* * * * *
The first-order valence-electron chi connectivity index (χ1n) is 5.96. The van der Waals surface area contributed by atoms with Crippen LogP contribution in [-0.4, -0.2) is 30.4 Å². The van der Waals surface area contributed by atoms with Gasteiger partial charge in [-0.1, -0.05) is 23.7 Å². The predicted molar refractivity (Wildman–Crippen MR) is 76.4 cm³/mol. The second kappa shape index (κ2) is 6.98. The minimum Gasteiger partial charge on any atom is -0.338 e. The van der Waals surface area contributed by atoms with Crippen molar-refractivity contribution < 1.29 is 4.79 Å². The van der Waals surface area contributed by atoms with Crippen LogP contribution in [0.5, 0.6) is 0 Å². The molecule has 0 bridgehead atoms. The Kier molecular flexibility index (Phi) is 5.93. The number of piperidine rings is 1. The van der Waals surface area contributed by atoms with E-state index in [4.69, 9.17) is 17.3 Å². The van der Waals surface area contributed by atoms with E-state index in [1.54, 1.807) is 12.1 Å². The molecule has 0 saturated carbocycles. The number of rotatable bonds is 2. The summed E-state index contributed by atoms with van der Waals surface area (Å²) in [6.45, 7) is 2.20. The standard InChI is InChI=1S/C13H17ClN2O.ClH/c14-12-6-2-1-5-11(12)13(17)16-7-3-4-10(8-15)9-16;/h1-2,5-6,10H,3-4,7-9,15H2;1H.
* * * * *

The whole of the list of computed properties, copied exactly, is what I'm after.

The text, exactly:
The first-order valence-electron chi connectivity index (χ1n) is 5.96. The van der Waals surface area contributed by atoms with Crippen LogP contribution in [-0.4, -0.2) is 30.4 Å². The van der Waals surface area contributed by atoms with Gasteiger partial charge in [-0.1, -0.05) is 23.7 Å². The predicted molar refractivity (Wildman–Crippen MR) is 76.4 cm³/mol. The second kappa shape index (κ2) is 6.98. The minimum Gasteiger partial charge on any atom is -0.338 e. The van der Waals surface area contributed by atoms with Crippen molar-refractivity contribution < 1.29 is 4.79 Å². The van der Waals surface area contributed by atoms with Crippen LogP contribution in [0.5, 0.6) is 0 Å². The molecule has 0 bridgehead atoms. The Kier molecular flexibility index (Phi) is 5.93. The number of piperidine rings is 1. The van der Waals surface area contributed by atoms with E-state index in [4.69, 9.17) is 17.3 Å². The van der Waals surface area contributed by atoms with E-state index in [1.54, 1.807) is 12.1 Å². The molecule has 0 saturated carbocycles. The number of rotatable bonds is 2. The summed E-state index contributed by atoms with van der Waals surface area (Å²) in [6.45, 7) is 2.20. The standard InChI is InChI=1S/C13H17ClN2O.ClH/c14-12-6-2-1-5-11(12)13(17)16-7-3-4-10(8-15)9-16;/h1-2,5-6,10H,3-4,7-9,15H2;1H.